A North Korean nuclear envoy returned home on Saturday after a six-day visit to Beijing where she declared that the North has no intention of returning to the negotiating table on its nuclear weapons program.
Choe Son-hui, deputy director for North American affairs at North Korea's foreign ministry and the North's deputy chief nuclear envoy, was seen arriving at the Beijing airport earlier in the day.
Choe made no comments upon her arrival at the airport and entered the departure gate for diplomats.
During her visit to Beijing, North Korea test-launched two Musudan mid-range missiles off its east coast in its fifth and sixth attempts to test the missile. The first exploded in midair, but the second reached an altitude of 1,000 kilometers and flew about 400 kilometers before hitting the East Sea, which is seen as progress.
On Thursday, the North's official Korean Central News Agency said that the latest test of what it calls the Hwasong-10 medium-long-range strategic ballistic missile, known as Musudan to the outside world, was successfully carried out, with leader Kim Jong-un in attendance.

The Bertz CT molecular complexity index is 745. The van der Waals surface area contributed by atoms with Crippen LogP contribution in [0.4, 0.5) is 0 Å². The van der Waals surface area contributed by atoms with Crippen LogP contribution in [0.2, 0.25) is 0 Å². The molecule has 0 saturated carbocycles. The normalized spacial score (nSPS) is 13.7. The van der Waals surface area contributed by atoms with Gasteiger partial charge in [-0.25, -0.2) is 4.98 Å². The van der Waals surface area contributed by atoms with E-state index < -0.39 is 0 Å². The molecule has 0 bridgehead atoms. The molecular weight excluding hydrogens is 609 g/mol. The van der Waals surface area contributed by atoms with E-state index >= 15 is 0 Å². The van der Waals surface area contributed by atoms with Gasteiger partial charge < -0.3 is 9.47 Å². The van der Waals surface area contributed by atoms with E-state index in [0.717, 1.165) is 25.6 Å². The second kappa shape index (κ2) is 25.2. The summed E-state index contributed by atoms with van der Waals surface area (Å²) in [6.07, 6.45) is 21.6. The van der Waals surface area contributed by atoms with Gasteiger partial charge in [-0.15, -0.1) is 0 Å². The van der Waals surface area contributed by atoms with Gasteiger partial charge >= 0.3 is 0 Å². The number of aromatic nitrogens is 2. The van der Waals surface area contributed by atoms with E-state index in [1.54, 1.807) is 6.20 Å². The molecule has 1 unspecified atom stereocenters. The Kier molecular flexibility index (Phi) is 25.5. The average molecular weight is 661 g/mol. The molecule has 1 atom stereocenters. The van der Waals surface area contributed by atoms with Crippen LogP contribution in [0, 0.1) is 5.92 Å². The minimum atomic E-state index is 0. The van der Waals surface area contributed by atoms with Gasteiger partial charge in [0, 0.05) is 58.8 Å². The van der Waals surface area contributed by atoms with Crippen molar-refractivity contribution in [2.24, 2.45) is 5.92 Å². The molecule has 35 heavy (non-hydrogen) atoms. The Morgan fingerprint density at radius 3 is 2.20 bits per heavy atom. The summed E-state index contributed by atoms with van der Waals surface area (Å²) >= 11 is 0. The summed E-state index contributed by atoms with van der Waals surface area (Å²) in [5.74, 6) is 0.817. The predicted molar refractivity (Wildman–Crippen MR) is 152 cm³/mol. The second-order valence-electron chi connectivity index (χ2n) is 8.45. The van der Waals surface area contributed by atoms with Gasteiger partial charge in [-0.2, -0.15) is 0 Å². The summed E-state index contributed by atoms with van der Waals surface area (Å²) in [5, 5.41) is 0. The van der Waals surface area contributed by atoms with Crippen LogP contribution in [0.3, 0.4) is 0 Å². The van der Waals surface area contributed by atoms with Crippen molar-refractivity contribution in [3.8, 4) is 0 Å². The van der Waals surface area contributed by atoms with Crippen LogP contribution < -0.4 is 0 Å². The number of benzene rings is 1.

Choe told reporters on Thursday that the long-stalled six-party talks would be "meaningless" if North Korea's denuclearization is a precondition for their resumption.
"We built nuclear weapons because of threats from the U.S. Now, I think that we have a delivery vehicle. So, we have no notion of returning to the talks that discuss the denuclearization of North
Korea," Choe said, describing the Musudan missiles as a delivery vehicle for a nuclear warhead.
The North Korean diplomat told a security forum on Wednesday that the six-party talks are "dead," dashing hopes that Pyongyang might change course on its nuclear ambitions.
The talks, involving South Korea, North Korea, the U.S., China, Japan and Russia, have been stalled since late 2008. (Yonhap)